Shocking report reveals antisemitism concerns in Ireland

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Shocking report reveals antisemitism concerns in Ireland

Research by activist David Collier found examples of what it called “rampant antisemitism in anti-Israel activism', and calls for the country to adopt the IHRA definition

Members of a student BDS campaign holding Palestinian flags.
Members of a student BDS campaign holding Palestinian flags.

A shocking new report has raised concerns about antisemitism in Ireland after finding anti-Jewish tropes are commonly found in activism against Israel.

The research by activist David Collier found examples of what it called “rampant antisemitism in anti-Israel activism”, with some activists becoming radicalised online.

The 200-page study found examples of anti-Israel activists using antisemitic tropes in their campaigning, stating: “The word ‘Zionists’ has been unconscionably distorted.

“Many of those featured knowingly use the word mendaciously and despicably. Their usage incontrovertibly crosses the line into antisemitism. You can see a radicalisation process, they start off relatively normal, and then get radicalised,” said Collier.

“But it happens the other way as well, some [start] rabid antisemites and slowly they start talking about ‘anti-Zionism.’ They learn how to speak the language.”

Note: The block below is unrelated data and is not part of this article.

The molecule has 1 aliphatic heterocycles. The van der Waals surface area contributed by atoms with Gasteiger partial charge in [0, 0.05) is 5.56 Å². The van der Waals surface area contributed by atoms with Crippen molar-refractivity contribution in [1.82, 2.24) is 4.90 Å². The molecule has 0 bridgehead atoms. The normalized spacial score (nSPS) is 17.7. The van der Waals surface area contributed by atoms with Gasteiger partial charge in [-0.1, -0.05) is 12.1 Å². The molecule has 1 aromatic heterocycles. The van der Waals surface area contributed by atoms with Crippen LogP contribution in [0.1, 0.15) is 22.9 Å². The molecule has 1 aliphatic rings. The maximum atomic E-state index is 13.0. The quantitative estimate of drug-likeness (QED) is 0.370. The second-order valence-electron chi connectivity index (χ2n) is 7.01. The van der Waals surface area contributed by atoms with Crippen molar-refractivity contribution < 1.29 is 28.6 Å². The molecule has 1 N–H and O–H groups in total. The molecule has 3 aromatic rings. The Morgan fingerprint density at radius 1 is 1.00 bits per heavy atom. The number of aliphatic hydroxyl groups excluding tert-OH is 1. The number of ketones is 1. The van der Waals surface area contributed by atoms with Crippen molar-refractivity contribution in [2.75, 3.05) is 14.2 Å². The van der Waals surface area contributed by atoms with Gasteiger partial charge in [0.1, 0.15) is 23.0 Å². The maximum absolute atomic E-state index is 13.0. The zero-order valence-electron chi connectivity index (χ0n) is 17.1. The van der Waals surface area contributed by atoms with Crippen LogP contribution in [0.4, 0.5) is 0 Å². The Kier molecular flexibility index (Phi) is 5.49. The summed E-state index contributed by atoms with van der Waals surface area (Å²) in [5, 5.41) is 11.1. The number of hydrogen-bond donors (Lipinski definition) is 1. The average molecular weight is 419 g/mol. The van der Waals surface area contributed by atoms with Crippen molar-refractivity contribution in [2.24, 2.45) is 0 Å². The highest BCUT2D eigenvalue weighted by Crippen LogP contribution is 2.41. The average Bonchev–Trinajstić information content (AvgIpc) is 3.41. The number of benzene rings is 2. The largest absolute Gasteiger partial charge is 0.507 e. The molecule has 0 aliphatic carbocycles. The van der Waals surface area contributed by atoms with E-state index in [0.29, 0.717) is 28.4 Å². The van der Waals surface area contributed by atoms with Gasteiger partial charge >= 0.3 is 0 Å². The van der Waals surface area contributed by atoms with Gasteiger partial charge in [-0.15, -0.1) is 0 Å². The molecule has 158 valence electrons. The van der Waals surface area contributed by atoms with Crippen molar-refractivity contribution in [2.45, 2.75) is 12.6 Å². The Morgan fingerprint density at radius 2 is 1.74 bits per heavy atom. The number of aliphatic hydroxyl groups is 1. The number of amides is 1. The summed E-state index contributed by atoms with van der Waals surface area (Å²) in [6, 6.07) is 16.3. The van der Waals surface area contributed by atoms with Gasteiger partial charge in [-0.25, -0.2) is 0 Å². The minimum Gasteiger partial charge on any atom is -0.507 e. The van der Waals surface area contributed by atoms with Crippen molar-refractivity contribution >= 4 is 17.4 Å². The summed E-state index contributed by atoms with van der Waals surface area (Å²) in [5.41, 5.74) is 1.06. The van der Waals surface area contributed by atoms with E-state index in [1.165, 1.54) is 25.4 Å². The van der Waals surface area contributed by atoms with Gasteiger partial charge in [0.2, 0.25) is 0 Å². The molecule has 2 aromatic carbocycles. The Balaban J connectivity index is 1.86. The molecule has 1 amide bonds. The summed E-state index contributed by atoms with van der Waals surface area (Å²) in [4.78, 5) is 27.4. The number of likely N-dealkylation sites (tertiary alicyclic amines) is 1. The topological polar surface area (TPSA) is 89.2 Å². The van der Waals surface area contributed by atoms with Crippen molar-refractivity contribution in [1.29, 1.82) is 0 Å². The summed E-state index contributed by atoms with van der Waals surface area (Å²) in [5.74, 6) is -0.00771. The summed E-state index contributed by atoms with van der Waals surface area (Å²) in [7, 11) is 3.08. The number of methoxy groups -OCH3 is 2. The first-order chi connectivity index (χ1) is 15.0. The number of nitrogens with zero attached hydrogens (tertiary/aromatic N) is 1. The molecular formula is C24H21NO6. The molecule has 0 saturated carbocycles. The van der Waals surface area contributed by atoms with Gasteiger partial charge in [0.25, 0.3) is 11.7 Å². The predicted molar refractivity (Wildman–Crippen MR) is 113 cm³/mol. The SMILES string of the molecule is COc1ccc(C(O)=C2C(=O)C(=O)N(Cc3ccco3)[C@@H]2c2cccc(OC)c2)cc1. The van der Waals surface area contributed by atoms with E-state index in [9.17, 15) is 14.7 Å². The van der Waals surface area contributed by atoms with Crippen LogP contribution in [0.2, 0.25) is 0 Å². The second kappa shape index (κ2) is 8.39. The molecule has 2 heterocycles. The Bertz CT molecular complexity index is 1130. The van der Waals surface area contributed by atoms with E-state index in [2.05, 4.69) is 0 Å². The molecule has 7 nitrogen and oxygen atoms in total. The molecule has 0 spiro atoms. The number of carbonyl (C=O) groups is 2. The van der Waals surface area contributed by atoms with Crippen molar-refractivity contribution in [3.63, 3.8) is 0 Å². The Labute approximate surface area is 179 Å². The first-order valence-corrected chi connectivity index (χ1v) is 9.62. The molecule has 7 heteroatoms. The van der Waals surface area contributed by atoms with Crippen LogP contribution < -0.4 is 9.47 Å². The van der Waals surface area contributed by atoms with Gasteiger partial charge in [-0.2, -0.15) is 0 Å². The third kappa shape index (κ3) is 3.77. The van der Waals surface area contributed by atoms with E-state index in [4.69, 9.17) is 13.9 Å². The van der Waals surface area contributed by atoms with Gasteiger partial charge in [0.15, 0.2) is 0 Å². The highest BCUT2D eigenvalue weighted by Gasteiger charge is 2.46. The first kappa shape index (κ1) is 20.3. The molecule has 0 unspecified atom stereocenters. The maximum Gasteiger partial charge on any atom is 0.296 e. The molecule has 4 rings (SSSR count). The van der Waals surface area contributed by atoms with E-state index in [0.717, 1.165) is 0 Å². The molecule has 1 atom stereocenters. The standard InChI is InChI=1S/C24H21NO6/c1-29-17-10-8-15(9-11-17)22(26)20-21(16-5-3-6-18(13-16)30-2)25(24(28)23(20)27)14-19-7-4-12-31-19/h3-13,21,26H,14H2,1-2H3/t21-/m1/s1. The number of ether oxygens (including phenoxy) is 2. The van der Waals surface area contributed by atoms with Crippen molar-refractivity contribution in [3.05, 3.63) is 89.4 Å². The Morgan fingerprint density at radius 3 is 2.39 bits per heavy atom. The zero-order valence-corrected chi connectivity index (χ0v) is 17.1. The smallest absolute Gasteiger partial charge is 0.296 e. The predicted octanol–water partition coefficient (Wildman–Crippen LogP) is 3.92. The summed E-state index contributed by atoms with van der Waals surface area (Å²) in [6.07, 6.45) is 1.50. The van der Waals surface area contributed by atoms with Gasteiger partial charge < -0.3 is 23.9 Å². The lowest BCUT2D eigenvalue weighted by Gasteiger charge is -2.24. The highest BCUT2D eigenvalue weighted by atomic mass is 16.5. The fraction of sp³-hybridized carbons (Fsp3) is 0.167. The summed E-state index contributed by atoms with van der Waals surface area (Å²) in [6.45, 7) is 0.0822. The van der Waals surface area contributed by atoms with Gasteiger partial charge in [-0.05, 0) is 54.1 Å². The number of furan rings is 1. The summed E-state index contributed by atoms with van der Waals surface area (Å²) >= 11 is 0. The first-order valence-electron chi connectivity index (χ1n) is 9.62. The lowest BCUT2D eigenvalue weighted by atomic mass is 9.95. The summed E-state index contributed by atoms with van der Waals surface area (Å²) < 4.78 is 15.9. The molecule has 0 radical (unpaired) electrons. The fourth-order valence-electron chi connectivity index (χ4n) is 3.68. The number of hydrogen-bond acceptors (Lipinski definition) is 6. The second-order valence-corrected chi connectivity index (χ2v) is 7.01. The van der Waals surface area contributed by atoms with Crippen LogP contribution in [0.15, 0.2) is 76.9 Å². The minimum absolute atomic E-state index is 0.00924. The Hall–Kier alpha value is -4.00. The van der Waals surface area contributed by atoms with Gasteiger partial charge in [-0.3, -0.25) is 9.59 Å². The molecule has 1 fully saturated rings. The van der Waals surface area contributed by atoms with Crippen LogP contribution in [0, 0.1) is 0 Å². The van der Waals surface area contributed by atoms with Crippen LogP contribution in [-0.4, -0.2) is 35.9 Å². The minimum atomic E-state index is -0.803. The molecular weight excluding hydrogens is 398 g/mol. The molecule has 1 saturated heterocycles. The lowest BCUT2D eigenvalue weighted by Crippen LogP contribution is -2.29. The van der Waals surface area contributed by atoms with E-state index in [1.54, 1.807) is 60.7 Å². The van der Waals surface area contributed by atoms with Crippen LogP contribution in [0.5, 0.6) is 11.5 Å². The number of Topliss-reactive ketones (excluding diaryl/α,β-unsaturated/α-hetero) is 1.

David Collier

Among the examples given in the lengthy report include activists appearing to suggest that the infamously antisemitic Protocols of
the Elders of Zion was not a hoax, and a member of the Irish Parliament sharing a post alleging “Mossad interference” in the British General Election.

The report calls for Ireland to adopt the International Holocaust Remembrance Alliance (IHRA) definition of antisemitism and for an “educational drive” to tackle antisemitism.

“It is absolutely possible to both support the Palestinians as well as the right of Israel to exist behind safe and secure borders,” it states.

“This is the message the Irish public should be hearing loud and clear.”

In response, the chair of the Jewish Representative Council Ireland, Maurice Cohen, called on all political parties to adopt IHRA and for the Irish government to appoint an envoy on antisemitism to the European Commission.

Protesters attend a rally called by the Ireland-Palestine Solidarity Campaign (IPSC) in May 2018
Photo credit: Niall Carson/PA Wire

“The need for the above measures is urgent,” he said. “They will not be covered in the proposed new legislation on racism.”

Jackie Goodall, the executive director of the Ireland Israel Alliance, said she welcomed the report “because it exposes a dark underbelly of horrific levels of antisemitism that disguises itself as anti-Zionism and which is evidenced within our political and academic spaces, on our streets and elsewhere”.

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